Having to conform to Military specs coupled with using $1000.00 soldering stations, helped me develop my soldering and circuit board assembly skills.  This goes far beyond the ‘righty tighty, lefty loosey’ rules that the mechanical assemblers have to abide by.  Just prior to my new job, I bought a board-making kit from Radio Shack and had started to make my own pedals.  With my new daytime surroundings, crammed with Electrical Engineers, electronic components, and oddly enough, other like minded musician’s, the atmosphere was perfect for continued learning.

Also in ’99, The Saddletramps had morphed into a new band called Loomer after Scott Loomer our lead singer, and in 2002, we decided to record an album with an old friend who has a studio.  By this time, I’d built a handful of Tube Screamers and Dyna Comps and officially earned the title of ‘gearhead’ by my band mates.  

At the end of one recording session, the studio owner ‘Lurch’ (Chris Rudyk) gave me a couple of pedals that he had scored at some yard sales in exchange for studio rack and cable wiring I had done for him.  One of them was this obscure desk top device called the ‘Duet Vocalizer’ by Lynn, which at the time, was yet another piece of gear that needed fixing.  It would turn out to be very fortuitous.  After unsuccessfully ‘Googling’ for information, the ‘Vocalizer’ was relegated to the out of sight, out of mind heap of unused gear, pedalboard parts, and repair jobs I’d eventually “get around to”.

During the next few years, I built a few more pedals.  A Roger Mayer Octave pedal, a couple more Tube Screamers, a handful of True Bypass wah mods, and a few Univibe-like pieces, all thanks to the World Wide Wonder Webz.  Remembering Andy Summers and his Pete Cornish made pedalboard, I divided my idle time between pedal and pedalboard building.  After redoing my own board for the umpteenth time, I build one for a bandmate and a few other local Guitar players.  Word got around and I was fortunate enough to build boards for Colin Cripps (Junkhouse, Jim Cuddy, Crash Vegas etc.) and Juno Award-winning Blues guitarist (and personal hero of mine) Jack De Keyzer.

Thanks to my borderline OCD, the non-functional Vocalizer eventually starts to get to me and this time around Google proves more successful.  If anyone in the continent of North America is going to own another one of these pedal rarities, it was Scott Hager, owner and operator of Axe...and You Shall Receive.  After discovering this, I sent Scott an email asking if I could have a look at his Vocalizer, so that I might get mine working.  By this time, I’m well aware of Build Your Own Clone and soon find out Scott distributes them in Canada.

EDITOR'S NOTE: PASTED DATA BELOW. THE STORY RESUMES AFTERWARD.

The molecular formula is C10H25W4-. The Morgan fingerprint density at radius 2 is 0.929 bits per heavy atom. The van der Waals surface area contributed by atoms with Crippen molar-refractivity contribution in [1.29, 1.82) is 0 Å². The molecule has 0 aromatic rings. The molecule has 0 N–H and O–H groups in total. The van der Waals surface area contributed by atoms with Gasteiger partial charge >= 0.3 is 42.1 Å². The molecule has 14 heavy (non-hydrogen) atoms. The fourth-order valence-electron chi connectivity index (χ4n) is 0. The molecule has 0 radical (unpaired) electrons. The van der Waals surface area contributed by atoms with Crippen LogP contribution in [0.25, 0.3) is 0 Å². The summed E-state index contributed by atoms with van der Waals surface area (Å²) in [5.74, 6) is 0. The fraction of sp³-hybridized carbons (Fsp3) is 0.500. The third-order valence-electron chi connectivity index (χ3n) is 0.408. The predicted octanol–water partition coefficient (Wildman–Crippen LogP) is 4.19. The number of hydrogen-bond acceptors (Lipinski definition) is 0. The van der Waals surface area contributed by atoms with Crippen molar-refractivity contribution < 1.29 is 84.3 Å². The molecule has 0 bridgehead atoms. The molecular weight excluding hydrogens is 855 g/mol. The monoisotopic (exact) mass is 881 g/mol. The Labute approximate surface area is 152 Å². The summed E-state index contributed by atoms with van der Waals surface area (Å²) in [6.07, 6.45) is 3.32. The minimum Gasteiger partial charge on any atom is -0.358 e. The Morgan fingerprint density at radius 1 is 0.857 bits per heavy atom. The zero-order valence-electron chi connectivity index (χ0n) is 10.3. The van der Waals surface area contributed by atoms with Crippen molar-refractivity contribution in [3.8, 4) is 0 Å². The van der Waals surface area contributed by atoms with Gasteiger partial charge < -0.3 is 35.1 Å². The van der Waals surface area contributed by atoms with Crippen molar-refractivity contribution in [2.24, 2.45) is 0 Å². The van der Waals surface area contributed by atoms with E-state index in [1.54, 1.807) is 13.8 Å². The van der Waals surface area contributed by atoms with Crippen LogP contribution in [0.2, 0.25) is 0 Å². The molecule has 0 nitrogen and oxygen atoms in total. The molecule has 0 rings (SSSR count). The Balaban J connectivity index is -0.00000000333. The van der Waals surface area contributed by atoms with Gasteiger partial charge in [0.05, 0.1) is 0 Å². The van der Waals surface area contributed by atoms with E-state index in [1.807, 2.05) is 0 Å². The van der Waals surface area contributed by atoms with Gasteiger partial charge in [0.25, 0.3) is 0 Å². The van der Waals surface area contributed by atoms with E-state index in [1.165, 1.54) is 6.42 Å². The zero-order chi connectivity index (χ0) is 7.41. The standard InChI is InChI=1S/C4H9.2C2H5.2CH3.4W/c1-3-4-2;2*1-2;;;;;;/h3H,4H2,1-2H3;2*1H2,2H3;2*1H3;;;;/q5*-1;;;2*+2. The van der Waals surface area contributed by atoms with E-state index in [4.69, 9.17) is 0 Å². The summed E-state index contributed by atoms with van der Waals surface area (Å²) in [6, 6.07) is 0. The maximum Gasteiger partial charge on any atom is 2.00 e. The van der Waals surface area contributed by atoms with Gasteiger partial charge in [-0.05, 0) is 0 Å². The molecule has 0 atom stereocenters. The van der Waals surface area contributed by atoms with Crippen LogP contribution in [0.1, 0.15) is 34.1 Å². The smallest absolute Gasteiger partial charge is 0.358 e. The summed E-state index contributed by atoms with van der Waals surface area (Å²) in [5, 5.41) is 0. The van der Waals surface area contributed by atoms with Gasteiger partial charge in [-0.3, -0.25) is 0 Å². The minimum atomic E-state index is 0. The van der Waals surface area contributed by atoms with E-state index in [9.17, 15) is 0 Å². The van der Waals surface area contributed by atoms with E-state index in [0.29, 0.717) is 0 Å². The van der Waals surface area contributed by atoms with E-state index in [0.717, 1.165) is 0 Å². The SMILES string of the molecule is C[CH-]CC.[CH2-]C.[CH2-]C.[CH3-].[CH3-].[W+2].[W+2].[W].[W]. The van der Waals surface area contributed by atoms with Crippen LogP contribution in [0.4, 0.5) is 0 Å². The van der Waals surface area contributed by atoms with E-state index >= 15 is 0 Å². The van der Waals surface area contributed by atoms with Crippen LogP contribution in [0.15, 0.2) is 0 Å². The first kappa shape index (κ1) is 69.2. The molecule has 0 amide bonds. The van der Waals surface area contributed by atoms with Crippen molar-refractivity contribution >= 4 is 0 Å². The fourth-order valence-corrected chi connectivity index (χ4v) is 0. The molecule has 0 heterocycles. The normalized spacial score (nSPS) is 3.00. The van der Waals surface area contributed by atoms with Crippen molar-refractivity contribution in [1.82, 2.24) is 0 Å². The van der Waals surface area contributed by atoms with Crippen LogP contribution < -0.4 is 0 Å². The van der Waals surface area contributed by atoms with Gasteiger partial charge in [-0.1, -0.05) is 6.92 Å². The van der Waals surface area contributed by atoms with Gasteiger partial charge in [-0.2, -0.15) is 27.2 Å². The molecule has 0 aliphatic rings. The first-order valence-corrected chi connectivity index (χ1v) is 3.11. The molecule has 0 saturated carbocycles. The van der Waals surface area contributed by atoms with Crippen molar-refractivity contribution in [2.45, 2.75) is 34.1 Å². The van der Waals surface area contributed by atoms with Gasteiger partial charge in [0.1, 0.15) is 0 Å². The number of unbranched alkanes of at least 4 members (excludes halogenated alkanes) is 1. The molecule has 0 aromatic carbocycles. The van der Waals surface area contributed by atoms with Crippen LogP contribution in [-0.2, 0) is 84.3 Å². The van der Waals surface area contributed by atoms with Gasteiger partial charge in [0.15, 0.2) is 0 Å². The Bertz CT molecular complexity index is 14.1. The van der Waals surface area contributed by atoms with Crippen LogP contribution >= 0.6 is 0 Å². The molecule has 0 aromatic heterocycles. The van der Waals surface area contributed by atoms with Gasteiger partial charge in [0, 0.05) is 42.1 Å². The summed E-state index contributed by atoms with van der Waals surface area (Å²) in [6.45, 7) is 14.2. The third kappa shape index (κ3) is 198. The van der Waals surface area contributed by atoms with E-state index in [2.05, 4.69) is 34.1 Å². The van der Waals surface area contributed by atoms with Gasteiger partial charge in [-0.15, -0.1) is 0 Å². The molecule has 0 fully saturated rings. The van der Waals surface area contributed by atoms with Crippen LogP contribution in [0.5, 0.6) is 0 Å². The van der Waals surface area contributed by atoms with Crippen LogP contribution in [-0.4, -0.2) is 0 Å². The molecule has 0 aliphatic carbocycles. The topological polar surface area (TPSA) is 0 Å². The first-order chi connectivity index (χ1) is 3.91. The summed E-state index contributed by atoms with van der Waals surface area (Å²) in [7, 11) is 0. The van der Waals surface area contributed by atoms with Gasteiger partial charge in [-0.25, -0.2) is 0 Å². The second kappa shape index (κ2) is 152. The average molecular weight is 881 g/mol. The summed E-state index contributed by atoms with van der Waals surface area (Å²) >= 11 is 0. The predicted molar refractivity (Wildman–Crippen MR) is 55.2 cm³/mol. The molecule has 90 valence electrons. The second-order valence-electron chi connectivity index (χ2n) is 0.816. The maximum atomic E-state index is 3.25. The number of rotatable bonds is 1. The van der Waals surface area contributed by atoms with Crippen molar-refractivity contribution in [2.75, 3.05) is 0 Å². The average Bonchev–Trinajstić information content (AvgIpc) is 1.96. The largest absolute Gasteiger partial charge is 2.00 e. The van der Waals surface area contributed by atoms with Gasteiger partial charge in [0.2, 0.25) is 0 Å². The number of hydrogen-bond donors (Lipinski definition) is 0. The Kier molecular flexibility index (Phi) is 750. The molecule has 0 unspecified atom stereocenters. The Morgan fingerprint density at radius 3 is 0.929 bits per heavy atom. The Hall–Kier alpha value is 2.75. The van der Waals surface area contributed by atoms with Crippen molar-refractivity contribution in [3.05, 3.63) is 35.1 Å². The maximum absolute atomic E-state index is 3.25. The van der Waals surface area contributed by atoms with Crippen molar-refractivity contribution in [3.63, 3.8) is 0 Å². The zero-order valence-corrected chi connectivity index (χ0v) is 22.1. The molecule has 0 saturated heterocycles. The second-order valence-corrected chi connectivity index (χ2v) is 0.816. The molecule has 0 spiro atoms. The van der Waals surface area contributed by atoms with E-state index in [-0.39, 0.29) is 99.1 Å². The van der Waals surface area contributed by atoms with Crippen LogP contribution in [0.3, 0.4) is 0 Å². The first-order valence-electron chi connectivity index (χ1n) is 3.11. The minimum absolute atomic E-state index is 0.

Scott and I hit it off very well, as you might expect two helpless gearheads would and when I mention my pedal-building pastime, Scott’s eyes lit up.  He explained to me that the pre-build service offered by Keith on his BYOC USA website was demanding too much of Keith's time.  Scott asked me if I’d be interested in helping out.  

Well...years later and well over a thousand plus kits later, I no longer need to refer to a resistor chart to know its value.  20 years ago, way too early on Friday mornings, when Chuck, our Basic Electronics teacher tried teaching us that, I was still a non Greek-speaking, hung-over, deer caught in the headlights. Not anymore. 

Brown 1, Red 2, Orange 3, Yellow 4, Green 5, Blue 6, Violet 7, Grey 8, White 9.  It’s the rainbow really, when you think about.

Brian Curtis Duguay

www.loomeronline.com

www.myspace.com/loomermusic

 

 

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We are very picky about the product lines we carry here.  They must have great tone, stellar reliability and the right vibe.  Thus far, We are very impressed by all of the manufacturers we deal with .  In addition, the manufacturers we carry all have one big thing in common:  They are all Super-creative People that are fun and easy to deal with!